We stayed at Pouso Aconchegate (a place a Lonely Planet author clearly recommended without actually staying at) which felt much like I’d imagine staying with a belligerent, slightly senile, relative would feel like.   She’d follow us around in the few hours we weren’t out sightseeing and hound us to turn off the lights and use the bathroom “pronto”.   The beds were basically slats of wood with extraordinarily thin mattresses and every square inch of the place was covered with colorful trinkets and doilies.  We were kept up by parties right outside our window (only “one night party” we were told erroneously upon checking in) and woken up by church bells ringing a thousand times.   Basically, we saw more churches and ate more Miniera food and are sorry we don’t have more to report.

More pictures here:
Sao Joao de Rei/Tiradentes

Friday, July 23, 2010

Age of consent?

On weekends, you can visit the neighboring town of Mariana via “historic train” (really, it’s just a new train constructed to look old in order to lure tourists to pay the R$18 per person to ride it – doh!).   Mariana was basically a less-dramatic version of Ouro Preto – smaller town center, gentler hills, fewer restaurants.  What it had, however, that Ouro Preto lacked, was child weddings (you have to see the pictures to believe it – the girl had a 6 foot train on her dress) and a weird rock band whose lead singer wore what looked suspiciously like a prison jumpsuit.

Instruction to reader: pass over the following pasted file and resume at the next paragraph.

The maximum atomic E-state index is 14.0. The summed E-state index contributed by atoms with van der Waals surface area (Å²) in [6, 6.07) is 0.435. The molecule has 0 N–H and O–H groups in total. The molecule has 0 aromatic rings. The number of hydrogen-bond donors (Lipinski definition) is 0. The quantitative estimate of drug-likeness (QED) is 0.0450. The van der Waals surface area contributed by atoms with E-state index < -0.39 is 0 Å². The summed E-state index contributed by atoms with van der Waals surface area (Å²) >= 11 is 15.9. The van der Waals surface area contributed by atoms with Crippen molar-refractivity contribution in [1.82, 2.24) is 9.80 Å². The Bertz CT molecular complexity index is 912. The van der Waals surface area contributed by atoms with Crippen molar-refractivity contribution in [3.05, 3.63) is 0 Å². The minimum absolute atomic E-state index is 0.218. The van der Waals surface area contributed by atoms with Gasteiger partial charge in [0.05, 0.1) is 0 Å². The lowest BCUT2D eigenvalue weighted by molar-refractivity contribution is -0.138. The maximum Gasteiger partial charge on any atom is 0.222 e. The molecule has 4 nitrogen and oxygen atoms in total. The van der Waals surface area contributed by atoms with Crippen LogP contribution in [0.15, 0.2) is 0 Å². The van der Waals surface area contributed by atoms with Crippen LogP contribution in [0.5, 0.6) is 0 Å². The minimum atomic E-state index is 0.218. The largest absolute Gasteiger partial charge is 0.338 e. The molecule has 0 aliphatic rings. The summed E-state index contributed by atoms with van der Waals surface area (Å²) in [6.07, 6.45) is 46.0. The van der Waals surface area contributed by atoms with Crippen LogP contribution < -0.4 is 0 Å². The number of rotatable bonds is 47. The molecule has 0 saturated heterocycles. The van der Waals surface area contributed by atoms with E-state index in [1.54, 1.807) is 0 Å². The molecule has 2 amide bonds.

More pictures here:


Thursday, July 22, 2010

Are we walking in circles?

We’d read a lot about the well-preserved colonial towns in the state of Minas Gerais and after a 7 ½ hour overnight bus ride (thank you Xanax) we can confirm that Ouro Preto deserves at least some of the hype.   Beautiful churches (which all look almost comically identical) sit atop most of the many hills and the cobblestoned streets are full of narrow stores selling anything from local art and jewelry to chocolate covered delicacies and Pao de Queijo (delicious little balls of bread with cheese in them).   We had our first taste of the local “Mineira” food:   fried eggs, slabs of what we think was pork, fragrant white rice, sausage, spinach and a mixture of beans, eggs and something mysterious.  It was absolutely delicious, which came as a complete surprise.